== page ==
Because the Creek Nation cannot be joined, we would ordinarily proceed to consider “whether in equity and good conscience, the action should proceed among the existing parties or should be dismissed” under Rule 19(b). Thlopthlocco Tribal Town v. Stidham, 762 F.3d 1226, 1236 (10th Cir. 2014) (quotation omitted). However, AQTT does not advance before us any analysis under the Rule 19(b) factors or otherwise address the indispensable party issue. We accordingly consider the issue waived. See Coleman v. B-G Maint. Mgmt. of Colo., Inc., 108 F.3d 1199, 1205 (10th Cir. 1997) (“Issues not raised in the opening brief are deemed abandoned or waived.”).4
Our review of a district court’s decision upholding an agency’s determination is de novo.5 Miami Tribe of Okla. v. United States, 656 F.3d 1129, 1142 (10th Cir. 2011). The IBIA’s decision may be set aside if it was “arbitrary, capricious, an abuse of discretion, or otherwise not in accordance with law.” 5 U.S.C. § 706(2)(A). An action qualifies as arbitrary and capricious if:
the agency has relied on factors which Congress has not intended it to consider, entirely failed to consider an important aspect of the problem, offered an explanation for its decision that runs counter to the evidence before the agency, or is so implausible that it could not be ascribed to a difference in view or the product of agency expertise.
Motor Vehicle Mfrs. Ass’n of U.S., Inc. v. State Farm Mut. Auto. Ins. Co., 463 U.S. 29, 43, 103 S.Ct. 2856, 77 L.Ed.2d 443 (1983). “[I]nformal agency action will be set aside as arbitrary if it is unsupported by substantial evidence.” Olenhouse v. Commodity Credit Corp., 42 F.3d 1560, 1575 (10th Cir. 1994) (quotation omitted). “Evidence is substantial ... if it is enough to justify, if the trial were to a jury, a refusal to direct a verdict when the conclusion to be drawn is one of fact.” Id. (quotation omitted).
After a thorough review, the IBIA determined that the Creek Nation, not AQTT, is the legal beneficiary of funds related to the Wetumka Project lands known as the Surface Lease Income Trust (the “Trust”). The IBIA recognized that DOI originally intended to assign the lands to AQTT at some future date. Title was conveyed to:
the United States in trust for the Creek Tribe of Oklahoma until such time as the use of the land is assigned by the Secretary of the Interior to a tribe, band, or cooperative group organized under [OIWA], or to an individual Indian, then in trust for such tribe, band, group or individual.
The record does not demonstrate that an assignment to AQTT has ever occurred, and thus the IBIA properly concluded that the lands remain in trust for the Creek Nation—not AQTT.We conclude that the IBIA’s determination was supported by substantial evidence and was not arbitrary or capricious. The deeds of conveyance for the Wetumka Project lands plainly placed the land in trust for the Creek Nation. They did not create a vested beneficial interest in any other entity. Citing general trust law principles on settlor intent, AQTT unpersuasively argues that it is the beneficial owner of the funds at issue. See, e.g., In re Dimick’s Will, 531 P.2d 1027, 1030 (Okla. 1975) (“In construing the terms of an instrument creating a trust, the intention of the settler of the trust should control when such intention is not in conflict with established principles of law.”). But the deeds of conveyance do not evince intent for AQTT to beneficially own the funds in the first instance. Rather, the deeds contemplate a two-step process under which the lands are first held in trust for the Creek Nation, and second assigned by the Secretary of the Interior to another tribe. AQTT fails to present any evidence that the Wetumka Project lands and the income derived therefrom were ever actually assigned to AQTT.
AQTT’s reliance on historical evidence that DOI treated the lands as if AQTT held a beneficial interest in them is misplaced. The IBIA acknowledged three DOI historical practices on which AQTT places great significance: (1) DOI’s decision to allow AQTT to benefit from the Wetumka Project lands and the Trust; (2) DOI’s multiple references to the Trust as belonging to AQTT; and (3) DOI’s inclusion of AQTT’s name on the Trust account. But the record did not reveal the existence of a trust instrument transferring interest in the lands from the Creek Nation to AQTT. Relying on substantial evidence, the IBIA soundly reasoned that the practice of allowing lands and income to be used for the benefit of AQTT could be explained by DOI’s historical view that AQTT was a subordinate band within the Creek Nation. See Kepler v. Chater, 68 F.3d 387, 388-89 (10th Cir. 1995) (“Substantial evidence is adequate relevant evidence that a reasonable mind might accept to support a conclusion.”). This case does not turn on the legal relationship between AQTT and the Creek Nation. We neither answer that question, nor do we consider it controlling.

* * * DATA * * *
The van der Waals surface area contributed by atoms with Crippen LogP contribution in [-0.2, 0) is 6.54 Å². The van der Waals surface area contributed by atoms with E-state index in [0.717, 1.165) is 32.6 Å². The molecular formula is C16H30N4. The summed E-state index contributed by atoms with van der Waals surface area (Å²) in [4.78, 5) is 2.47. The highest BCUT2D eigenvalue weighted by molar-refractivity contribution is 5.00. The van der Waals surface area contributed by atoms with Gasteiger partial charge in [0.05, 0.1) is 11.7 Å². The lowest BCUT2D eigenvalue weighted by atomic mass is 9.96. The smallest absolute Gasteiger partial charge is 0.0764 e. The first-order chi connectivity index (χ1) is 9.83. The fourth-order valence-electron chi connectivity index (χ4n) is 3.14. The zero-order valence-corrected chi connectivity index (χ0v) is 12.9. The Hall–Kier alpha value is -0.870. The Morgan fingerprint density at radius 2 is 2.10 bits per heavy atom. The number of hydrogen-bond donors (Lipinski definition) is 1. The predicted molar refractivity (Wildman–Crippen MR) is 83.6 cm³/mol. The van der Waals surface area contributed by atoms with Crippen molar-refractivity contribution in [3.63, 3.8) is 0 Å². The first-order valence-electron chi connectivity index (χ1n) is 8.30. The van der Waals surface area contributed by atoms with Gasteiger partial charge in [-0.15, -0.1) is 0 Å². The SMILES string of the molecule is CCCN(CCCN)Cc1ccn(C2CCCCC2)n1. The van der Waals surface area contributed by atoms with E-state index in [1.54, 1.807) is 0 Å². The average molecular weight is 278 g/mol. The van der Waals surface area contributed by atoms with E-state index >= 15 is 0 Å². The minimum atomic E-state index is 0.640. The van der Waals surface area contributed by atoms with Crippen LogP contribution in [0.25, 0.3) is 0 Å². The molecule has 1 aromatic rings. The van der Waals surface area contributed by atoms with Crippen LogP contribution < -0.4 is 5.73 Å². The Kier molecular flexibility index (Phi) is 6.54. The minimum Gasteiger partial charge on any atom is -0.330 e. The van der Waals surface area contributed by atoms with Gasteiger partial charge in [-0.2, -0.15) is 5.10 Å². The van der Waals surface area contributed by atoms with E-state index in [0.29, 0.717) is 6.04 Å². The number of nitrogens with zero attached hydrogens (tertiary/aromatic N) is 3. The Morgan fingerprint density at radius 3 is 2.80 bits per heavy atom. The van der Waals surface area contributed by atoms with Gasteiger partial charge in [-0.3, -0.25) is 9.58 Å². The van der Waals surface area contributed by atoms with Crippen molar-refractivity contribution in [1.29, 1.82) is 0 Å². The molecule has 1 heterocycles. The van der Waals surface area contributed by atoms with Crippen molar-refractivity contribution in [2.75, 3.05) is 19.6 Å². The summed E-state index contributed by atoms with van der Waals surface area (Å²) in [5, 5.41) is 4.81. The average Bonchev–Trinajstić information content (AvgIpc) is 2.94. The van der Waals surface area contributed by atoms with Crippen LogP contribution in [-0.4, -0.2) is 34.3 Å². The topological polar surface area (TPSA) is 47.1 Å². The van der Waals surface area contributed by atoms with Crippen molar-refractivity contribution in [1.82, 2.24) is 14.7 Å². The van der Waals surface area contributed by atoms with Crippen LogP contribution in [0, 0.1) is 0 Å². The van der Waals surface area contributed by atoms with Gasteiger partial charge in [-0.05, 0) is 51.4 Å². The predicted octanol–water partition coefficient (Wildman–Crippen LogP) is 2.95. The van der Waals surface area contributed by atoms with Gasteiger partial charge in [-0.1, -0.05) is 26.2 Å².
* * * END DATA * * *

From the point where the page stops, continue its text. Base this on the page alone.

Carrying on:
For the foregoing reasons, we AFFIRM.
--- F.3d ----, 2018 WL 3829245
AQTT appears to have conceded that the Creek Nation claims such an interest. AQTT’s first amended complaint alleges that “Defendant Muscogee (Creek) Nation may claim some right, title or interest in and to the [Individual Indian Monies] or the Wetumka Project lands.” And as explained more fully in Part III, infra, the deeds of conveyance for the Wetumka Project lands placed the land in trust for the Creek Nation.
AQTT alleges that the Creek Nation disclaimed its interest in the property, pointing to a 1980 resolution directing the Federal Defendants to transfer title to certain properties, including the Wetumka Project lands, to tribal towns. However, AQTT has not alleged that title was so transferred. And after the Creek Nation passed the 1980 resolution, it passed another resolution opposing any such assignment.
Having concluded that the Creek Nation possesses tribal sovereign immunity, we necessarily hold that the district court was correct in granting the Creek Nation’s motion to dismiss AQTT’s first amended complaint.
The district court provided several alternative reasons for dismissing AQTT’s land assignment claim: (1) jurisdiction under the Administrative Procedure Act is precluded by the Indian Claims Commission Act; (2) the six-year statute of limitations bars the claim; and (3) the Quiet Title Act precludes jurisdiction. We do not comment further on these grounds because even if AQTT is correct with respect to each of them, our resolution of the Rule 19 issue requires us to affirm.
Although our rationale with respect to AQTT’s land assignment claim could apply to its trust accounting claim, the district court did not dispose of the latter claim under Fed. R. Civ. P. 19. We therefore review the district court’s decision with respect to the trust accounting claim on the merits.